Kubota et al. Journal of Cardiothoracic Surgery 2010, 5:97http://www.cardiothoracicsurgery.org/content/5/1/97 CASE REPORT ...
Kubota et al. Journal of Cardiothoracic Surgery 2010, 5:97                                                                ...
Kubota et al. Journal of Cardiothoracic Surgery 2010, 5:97                                                                ...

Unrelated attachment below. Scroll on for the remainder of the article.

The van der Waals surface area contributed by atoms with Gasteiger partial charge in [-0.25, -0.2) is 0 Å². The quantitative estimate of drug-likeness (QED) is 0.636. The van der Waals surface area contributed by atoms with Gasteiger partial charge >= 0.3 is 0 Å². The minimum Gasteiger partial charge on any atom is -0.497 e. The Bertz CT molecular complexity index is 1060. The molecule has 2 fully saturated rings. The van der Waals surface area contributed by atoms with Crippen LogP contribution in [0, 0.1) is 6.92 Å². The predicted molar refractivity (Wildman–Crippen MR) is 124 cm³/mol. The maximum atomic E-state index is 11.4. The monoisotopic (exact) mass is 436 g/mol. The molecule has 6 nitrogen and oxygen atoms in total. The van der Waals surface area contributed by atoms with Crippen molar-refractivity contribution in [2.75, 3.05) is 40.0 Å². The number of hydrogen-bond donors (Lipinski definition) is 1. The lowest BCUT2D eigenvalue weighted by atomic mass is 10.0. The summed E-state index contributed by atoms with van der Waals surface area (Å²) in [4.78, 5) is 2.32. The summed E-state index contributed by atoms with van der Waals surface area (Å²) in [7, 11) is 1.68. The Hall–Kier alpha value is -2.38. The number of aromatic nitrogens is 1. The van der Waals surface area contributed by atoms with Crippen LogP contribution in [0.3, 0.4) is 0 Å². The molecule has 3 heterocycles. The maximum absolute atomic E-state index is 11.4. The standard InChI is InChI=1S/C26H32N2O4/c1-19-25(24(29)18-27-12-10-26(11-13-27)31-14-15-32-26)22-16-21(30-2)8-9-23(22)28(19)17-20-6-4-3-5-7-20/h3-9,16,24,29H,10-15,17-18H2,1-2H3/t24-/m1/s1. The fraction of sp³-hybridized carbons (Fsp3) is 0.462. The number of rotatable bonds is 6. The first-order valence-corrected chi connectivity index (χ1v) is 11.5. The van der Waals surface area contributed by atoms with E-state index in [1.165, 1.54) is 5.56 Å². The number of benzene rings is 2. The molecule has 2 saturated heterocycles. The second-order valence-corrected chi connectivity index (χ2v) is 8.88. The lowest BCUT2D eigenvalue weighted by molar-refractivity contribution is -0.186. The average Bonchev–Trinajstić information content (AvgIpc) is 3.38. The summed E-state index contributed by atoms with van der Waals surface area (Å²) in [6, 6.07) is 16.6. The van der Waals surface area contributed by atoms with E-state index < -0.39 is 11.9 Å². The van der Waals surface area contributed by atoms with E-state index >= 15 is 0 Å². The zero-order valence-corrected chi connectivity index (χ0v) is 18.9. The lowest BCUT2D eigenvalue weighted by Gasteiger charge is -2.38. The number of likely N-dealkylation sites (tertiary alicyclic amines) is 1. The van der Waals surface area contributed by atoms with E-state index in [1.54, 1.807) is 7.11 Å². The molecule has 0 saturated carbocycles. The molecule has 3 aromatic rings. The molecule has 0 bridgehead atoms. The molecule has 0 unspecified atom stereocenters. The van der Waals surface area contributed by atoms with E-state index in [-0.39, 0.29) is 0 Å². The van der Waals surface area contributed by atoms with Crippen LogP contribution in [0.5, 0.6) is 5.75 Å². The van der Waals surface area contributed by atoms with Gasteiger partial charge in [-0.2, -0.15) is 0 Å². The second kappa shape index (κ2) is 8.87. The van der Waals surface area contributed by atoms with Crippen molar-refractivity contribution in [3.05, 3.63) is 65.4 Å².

Kubota et al. Journal of Cardiothoracic Surgery 2010, 5:97                                                                ...
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Total aortic arche replacment


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Total aortic arche replacment